Will Our Shifting Political Landscape Mean More Competition Between Races and Ages—Or Collaboration?

By Juan Fernando Torres-Gil

By 2050, the United States will be both much older and majority-minority. The nexus of these two trends will lead to a shifting political landscape for aging, which may mean more com­petition based on age and ethnicity/race or coalitions of advocacy groups based on need.
The politics of aging is unique to the U.S. constitutional democracy, and is two­­fold: a subfield of gerontology and political science; and the study of how older voters express their preferences for public resources, and the extent to which America has based eligibility for major public benefits on age, rather than need.
How might the coming nexus of aging and diversity affect entitlement programs, the social safety net and geopolitical priorities? Will it give us intergenerational and interethnic tensions, or lead to new coalitions based on need rather than age, income and race?
Gerontology’s Political Blind Spot
Since the Depression, the politics of aging has been about the inordinate influence of older voters. This history (Binstock and Quadagno, 2001) chronicles how that economic calamity greatly impacted older people and children, creating a cadre of social movements and leaders (e.g., the Ham and Eggs Movement, the Upton Sinclair socialist solutions, Ethel Percy An­drus, Claude Pepper, AARP) calling for age-based benefits for older adults, which created pressure for the ultimate enactment of the Social Security Act of 1935.
Since that time, we have seen a proliferation of largely age-based public benefits and services—So­cial Security, Medicare, the Older Americans Act, tax preferences, advocacy, professional education and training programs—all to address the vulnerability of an aging population. The result: a dramatic decrease in older adult poverty and a foundation of health and retirement security for older persons.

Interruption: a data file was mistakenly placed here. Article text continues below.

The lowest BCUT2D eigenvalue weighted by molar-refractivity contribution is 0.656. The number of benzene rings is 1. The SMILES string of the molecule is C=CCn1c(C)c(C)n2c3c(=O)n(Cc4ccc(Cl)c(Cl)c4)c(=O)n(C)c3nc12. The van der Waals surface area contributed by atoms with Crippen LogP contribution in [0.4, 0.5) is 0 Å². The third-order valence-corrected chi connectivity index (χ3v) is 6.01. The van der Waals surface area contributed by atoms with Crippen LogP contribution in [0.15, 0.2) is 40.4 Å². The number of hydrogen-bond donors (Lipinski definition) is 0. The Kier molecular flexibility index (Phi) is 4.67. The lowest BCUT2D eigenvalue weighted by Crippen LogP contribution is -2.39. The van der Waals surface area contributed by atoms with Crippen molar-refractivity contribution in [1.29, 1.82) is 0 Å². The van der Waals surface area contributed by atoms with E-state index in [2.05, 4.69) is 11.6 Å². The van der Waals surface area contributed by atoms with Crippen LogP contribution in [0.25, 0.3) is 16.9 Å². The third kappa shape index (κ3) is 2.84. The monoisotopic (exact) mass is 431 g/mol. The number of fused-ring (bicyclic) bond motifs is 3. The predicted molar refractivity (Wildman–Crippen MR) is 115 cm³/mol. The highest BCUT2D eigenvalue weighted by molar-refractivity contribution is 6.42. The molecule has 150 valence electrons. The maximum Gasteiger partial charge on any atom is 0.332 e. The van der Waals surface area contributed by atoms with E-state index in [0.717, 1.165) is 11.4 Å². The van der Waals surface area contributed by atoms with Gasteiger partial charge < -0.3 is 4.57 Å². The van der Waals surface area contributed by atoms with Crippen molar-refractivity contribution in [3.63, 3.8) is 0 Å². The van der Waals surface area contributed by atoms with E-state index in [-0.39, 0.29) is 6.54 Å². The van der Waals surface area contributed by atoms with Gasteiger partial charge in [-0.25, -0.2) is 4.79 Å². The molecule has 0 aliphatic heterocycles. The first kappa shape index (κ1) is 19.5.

Where has this politics of aging taken us some 80-plus years later? The 2016 presidential elec­tion was the first glaring indication of a politics of aging that has morphed into intergenerational and interethnic competition for national priorities and scarce public resources. As Rob Hudson (2018) so artfully called it in his Public Policy & Aging Report article, “Gerontology’s Political Blind Spot”, 2016 gave us a politics of aging that carried Donald Trump and a Republican Congress to victory. A majority of ages-45-and-older voters favored Trump; and, most tellingly, a wide swath of white voters, especially those ages 65 and older, favored him by almost two to one.